Europe remains challenged, with uncertainty about the future of the European Union, an anemic economy, and high unemployment. Yet many companies are rising above regional problems. The currency depreciation brought about by U.K.’s Brexit vote has been a tailwind for exporters, including some select luxury retailers. For example, a devalued pound is making Burberry coats and scarves less expensive to overseas buyers. Health care companies with innovative therapies have also fared well. Swiss-based Novartis, for example, has seen increasing sales of its heart drug Entresto.
Emerging markets are bouncing back after a very tough stretch these past few years. Currencies have strengthened, commodity prices have stabilized, and global interest rates remain low. Emerging market valuations look attractive and aggregate earnings are forecasted to grow. Times have changed for developing economies in that materials and energy companies used to be the key drivers of growth. But today, the focus has shifted to technology and consumer companies that benefit from the rising wealth and purchasing power of the new “emerging” consumer.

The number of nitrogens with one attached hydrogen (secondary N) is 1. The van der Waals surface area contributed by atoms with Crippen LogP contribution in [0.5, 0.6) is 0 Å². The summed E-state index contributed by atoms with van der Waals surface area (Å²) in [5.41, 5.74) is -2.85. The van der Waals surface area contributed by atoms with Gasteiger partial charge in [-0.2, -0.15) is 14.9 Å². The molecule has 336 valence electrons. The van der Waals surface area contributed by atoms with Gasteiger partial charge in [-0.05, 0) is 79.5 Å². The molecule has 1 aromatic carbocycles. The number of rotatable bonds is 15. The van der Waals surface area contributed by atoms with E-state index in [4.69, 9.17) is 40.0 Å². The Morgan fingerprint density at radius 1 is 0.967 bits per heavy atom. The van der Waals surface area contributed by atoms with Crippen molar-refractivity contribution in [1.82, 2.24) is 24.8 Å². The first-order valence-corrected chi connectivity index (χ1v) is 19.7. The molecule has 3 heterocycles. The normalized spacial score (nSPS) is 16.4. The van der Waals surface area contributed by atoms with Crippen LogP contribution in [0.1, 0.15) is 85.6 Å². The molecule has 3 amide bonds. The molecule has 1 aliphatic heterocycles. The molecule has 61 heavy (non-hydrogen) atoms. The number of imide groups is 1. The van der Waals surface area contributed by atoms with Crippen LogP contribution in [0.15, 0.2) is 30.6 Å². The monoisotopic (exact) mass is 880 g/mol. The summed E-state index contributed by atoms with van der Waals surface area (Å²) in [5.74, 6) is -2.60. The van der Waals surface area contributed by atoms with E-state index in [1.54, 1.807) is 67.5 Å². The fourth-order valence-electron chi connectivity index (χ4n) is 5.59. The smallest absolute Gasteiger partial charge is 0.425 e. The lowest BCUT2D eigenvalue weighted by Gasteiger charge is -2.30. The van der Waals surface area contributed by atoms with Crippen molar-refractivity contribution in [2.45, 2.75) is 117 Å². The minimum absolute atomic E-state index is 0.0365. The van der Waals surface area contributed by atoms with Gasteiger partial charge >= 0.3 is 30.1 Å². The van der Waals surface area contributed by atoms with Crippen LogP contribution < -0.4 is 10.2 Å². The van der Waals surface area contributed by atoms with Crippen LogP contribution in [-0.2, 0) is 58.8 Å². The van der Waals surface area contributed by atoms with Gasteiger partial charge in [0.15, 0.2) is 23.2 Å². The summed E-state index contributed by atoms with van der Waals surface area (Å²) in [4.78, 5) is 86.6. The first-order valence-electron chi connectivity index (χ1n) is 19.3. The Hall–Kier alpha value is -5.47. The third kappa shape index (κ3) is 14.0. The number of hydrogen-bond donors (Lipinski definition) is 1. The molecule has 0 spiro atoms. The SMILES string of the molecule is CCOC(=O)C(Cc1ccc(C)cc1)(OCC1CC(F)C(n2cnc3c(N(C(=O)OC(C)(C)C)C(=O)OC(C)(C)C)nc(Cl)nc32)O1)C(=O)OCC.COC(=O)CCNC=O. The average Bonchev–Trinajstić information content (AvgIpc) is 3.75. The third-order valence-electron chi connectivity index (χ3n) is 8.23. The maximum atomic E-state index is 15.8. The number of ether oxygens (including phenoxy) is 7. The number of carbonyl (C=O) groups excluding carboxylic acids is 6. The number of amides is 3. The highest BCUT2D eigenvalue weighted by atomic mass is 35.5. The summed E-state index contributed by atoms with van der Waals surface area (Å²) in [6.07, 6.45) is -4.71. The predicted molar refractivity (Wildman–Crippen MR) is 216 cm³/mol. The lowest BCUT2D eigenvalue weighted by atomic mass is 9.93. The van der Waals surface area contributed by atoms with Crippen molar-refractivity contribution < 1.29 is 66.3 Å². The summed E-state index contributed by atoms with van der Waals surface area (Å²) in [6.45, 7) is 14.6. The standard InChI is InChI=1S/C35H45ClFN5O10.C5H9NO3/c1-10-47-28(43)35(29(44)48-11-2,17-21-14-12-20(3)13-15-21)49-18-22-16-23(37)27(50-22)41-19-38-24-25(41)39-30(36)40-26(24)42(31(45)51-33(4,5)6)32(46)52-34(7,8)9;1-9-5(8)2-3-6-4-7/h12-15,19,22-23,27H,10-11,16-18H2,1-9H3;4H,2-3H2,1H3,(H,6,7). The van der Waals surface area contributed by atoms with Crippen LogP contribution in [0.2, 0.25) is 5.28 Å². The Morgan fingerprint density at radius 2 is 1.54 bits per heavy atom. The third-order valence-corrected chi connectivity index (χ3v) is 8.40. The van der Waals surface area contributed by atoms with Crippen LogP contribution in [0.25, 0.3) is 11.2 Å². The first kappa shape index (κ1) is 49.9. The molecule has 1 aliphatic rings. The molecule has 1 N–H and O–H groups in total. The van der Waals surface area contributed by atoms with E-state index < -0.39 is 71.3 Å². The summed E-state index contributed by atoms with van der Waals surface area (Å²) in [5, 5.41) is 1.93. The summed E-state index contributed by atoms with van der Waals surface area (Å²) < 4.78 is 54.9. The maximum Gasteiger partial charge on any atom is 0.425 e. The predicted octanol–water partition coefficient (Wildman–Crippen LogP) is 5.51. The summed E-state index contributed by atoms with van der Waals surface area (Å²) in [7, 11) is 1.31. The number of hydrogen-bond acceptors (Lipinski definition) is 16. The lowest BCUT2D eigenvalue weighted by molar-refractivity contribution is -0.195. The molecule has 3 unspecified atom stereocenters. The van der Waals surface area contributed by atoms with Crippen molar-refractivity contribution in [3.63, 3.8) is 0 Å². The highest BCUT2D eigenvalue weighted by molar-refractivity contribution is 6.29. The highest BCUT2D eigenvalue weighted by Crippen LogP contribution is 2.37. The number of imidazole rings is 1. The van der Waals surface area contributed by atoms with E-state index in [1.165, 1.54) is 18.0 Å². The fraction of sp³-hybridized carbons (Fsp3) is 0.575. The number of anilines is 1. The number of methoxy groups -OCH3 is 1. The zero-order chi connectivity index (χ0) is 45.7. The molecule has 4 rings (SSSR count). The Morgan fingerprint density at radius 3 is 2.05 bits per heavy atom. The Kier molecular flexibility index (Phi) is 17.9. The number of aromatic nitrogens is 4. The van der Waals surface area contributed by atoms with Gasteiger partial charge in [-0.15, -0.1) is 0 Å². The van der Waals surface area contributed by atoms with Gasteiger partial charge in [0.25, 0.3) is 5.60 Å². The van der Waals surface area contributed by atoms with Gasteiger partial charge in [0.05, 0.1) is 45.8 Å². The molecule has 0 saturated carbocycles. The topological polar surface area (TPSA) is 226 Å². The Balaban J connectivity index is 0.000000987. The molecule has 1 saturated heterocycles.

All in all, the global economy appears to be picking up a bit after an extended period of below-trend growth. The current administration has pledged to slash taxes and boost infrastructure spending, both positives for economic growth. We recognize the risk of temporary pullbacks, especially with an unpredictable administration, but all in all, we expect 2017 to be another positive year for stocks.
Transition Financial Advisors Group, Inc.
Mitch Marenus, Chief Investment Officer
MBA, CFP® (US), CFA®
Brian Wruk, President
MBA, CFP® (US), CFP® (Canada), CIM, TEP
Lucas Wennersten, Financial Advisor